suddenly in the green silence
the woodpecker toco toc.

 

References:

Handbook of the Birds of the World, Alive 

The Birds of Costa Rica, A Field Guide, by Richard Garrigues and Robert Dean, A Zona Tropical Publication from Comstock Publishing Associates, Cornell University Press, NY, 2014

A Guide to the Birds of Costa Rica by F. Gary Stiles and Alexander Skutch, Comstock Publishing Associates, Cornell University Press, NY, 2014

Art of Birds, Pablo Neruda, University of Texas Press, Austin, Copyright 1985 by Herderos de Pablo Neruda.

Olivaceous Piculet, female, Finca Cantaros

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Endemic Birds of Jamaica

Jamaican Tody in the San San Bird Refuge

In April, Harry and I were generously invited to accompany a close California friend to Jamaica on a seven-day search for those birds that live only on that beautiful island and no where else–the endemics. Accompanying us were a Costa Rican naturalist guide (a friend who has traveled with us on several other birding expeditions), his wife (a sharp-eyed novice birder), and another person, whose good humor I vaguely remembered from a former workplace but whom I had not seen in thirty years. 

Landing at Montego Bay, we arrived at night at Sussex Great House in St. Ann’s Bay on the north coast of the island. That was our superb base of operations for three nights, two full days of birding, and then again on our last night. A fine dinner with local specialties was served upon our 9:00 pm arrival.  My old acquaintance, whose wit had only improved with time, brought out some aged Scotch, and soon we were all the best of friends on a sacred mission.  

Red-billed Streamertail

Jonathan Franzen, the American novelist and essayist, had inspired us all with an article he wrote for the Conde Nast Traveler a few years ago: The Rare and Endemic Birds of Jamaica and St. Lucia. We, too, wanted to see how many of the 28 endemic birds we might be able to spot on probably our one and only visit to the island. Despite its tourist resorts catering to tropical vacationers, Jamaica seems to be a relatively impoverished country with high unemployment. We learned from our guides that birds face population pressures in the form of poaching for financial gain, deforestation, and simple target practice for bored youths. We knew we would be visiting some of the last privately or publicly protected forests on the island and would be fortunate indeed to see most of our target birds.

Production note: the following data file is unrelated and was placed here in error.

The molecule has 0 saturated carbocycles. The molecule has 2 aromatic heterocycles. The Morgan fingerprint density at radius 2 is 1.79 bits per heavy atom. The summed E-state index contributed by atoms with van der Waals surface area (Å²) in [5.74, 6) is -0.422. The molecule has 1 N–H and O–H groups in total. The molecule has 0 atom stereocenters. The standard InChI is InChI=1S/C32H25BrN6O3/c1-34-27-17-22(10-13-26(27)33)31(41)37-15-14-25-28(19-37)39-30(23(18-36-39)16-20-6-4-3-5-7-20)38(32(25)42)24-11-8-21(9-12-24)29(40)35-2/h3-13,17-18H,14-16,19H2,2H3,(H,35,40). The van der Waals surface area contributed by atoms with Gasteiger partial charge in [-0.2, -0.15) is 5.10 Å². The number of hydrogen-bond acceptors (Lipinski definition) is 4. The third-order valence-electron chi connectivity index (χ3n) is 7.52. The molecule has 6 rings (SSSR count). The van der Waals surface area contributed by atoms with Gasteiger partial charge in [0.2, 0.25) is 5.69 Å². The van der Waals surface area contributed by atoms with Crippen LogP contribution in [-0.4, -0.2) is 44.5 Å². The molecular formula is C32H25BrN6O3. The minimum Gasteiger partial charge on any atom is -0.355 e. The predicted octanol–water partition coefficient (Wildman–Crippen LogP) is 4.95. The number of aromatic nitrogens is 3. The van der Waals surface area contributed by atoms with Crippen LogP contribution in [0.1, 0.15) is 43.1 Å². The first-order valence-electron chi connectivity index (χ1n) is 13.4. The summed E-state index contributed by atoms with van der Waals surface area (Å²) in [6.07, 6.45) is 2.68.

Birding the Ecclesdown forest road

The owners of the Hotel Mockingbird Hill, our second home base several hours further east on the north coast, arranged our week-long itinerary. This included two local guides from different areas of the island.

Wendy Lee, a native Jamaican, conservation activist and bird refuge owner, guided us on the grounds and on roads around the Sussex Great House our first morning and the following day took us to the Stewart Town District for a long walk along a forest road in Cockpit Country. In two days with Wendy we spotted 19 of the birds known only to Jamaica: the scintillating emerald Jamaican Tody, the cryptic Jamaican Owl (spotted uncannily by our Costa Rican eyes and ears, Fico Chacon), the strikingly bold orange, black and white Jamaican Spindalis, Red-billed and Black-billed Streamertails (hummingbirds whose males sport exaggeratedly long tails), Black-billed Parrot, Sad Flycatcher, and the Crested Quail-dove to name a few. Called the Mountain Witch by locals, the Quail-dove was the most difficult to spot. Catching a glimpse of the dark Witch as it emerged from brush, then retreated about 40 ft away on a forest road, we whispered our communications, waiting and hoping for a better look. Though it teased us with quick and furtive darts out of and back into the bush, we tarried in vain for a photo that day.